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Report: LGBT Women Face Higher Risk of Poverty

PHOTO: A new report finds LGBT women in Ohio and around the country face lower pay, frequent harassment, compromised access to health care, and heightened violence that threatens their economic security. Photo credit: Chris Goldberg/Flickr.
PHOTO: A new report finds LGBT women in Ohio and around the country face lower pay, frequent harassment, compromised access to health care, and heightened violence that threatens their economic security. Photo credit: Chris Goldberg/Flickr.
March 18, 2015

COLUMBUS, Ohio - Sixteen percent of Ohioans live in poverty, and a new report finds lesbian, gay, bisexual and transgender women are among those most at risk.

The findings were released by a broad coalition of organizations, including the National Women's Law Center. Fatima Goss Graves, the center's vice president for education and employment, said the report highlights how the challenges most women face particularly undermine the economic security of LGBT women.

"Getting adequate wages, having the supports necessary to both work and care for families, having access to health care," she said. "Those are concerns that LGBT women are facing and in some cases facing more acutely."

Goss Graves said those concerns are further magnified for LGBT women of color, immigrant women, women raising children and transgender women. According to the report, almost 30 percent of bisexual women and 23 percent of lesbian women live in poverty, compared with 20 percent of heterosexual women.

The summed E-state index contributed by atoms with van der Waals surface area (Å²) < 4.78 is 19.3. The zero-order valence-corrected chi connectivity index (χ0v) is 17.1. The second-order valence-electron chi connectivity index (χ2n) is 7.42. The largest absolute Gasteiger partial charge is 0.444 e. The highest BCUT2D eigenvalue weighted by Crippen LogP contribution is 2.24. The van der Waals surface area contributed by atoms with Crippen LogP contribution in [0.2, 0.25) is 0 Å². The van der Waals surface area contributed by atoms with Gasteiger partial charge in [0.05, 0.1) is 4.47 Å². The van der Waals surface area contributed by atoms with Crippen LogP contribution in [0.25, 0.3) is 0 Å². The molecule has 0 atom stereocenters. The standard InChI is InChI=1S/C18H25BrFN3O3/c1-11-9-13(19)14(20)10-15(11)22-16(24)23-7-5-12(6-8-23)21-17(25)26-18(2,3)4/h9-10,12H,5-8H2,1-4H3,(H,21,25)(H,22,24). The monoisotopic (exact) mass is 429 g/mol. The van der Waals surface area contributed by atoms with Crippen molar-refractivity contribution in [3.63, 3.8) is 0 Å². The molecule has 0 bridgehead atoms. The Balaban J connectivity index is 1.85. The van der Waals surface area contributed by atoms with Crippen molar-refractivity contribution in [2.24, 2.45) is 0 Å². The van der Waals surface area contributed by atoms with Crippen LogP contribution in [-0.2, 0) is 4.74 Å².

More than 5 million women in the United States identify as LGBT, and Goss Graves said discriminatory laws along with inequitable and outdated policies compromise their economic security. She said some LGBT women are unable to access job-protected leave to care for a sick partner, and others struggle to obtain official identity documents that match their lived gender.

"Transgender women in particular have the problem of it being difficult to access appropriate ID," she said, "when ID is so crucial in our society to access jobs, to access things like health care."

Ohio is among three states that do not change gender markers on birth certificates. Goss Graves said policies at the state and federal level should be improved to allow LGBT families the same protections and benefits available to others, such as health insurance, family leave and child-care assistance.

The report, co-authored by the Movement Advancement Project and the Center for American Progress, is online at lgbtmap.org.

Mary Kuhlman, Public News Service - OH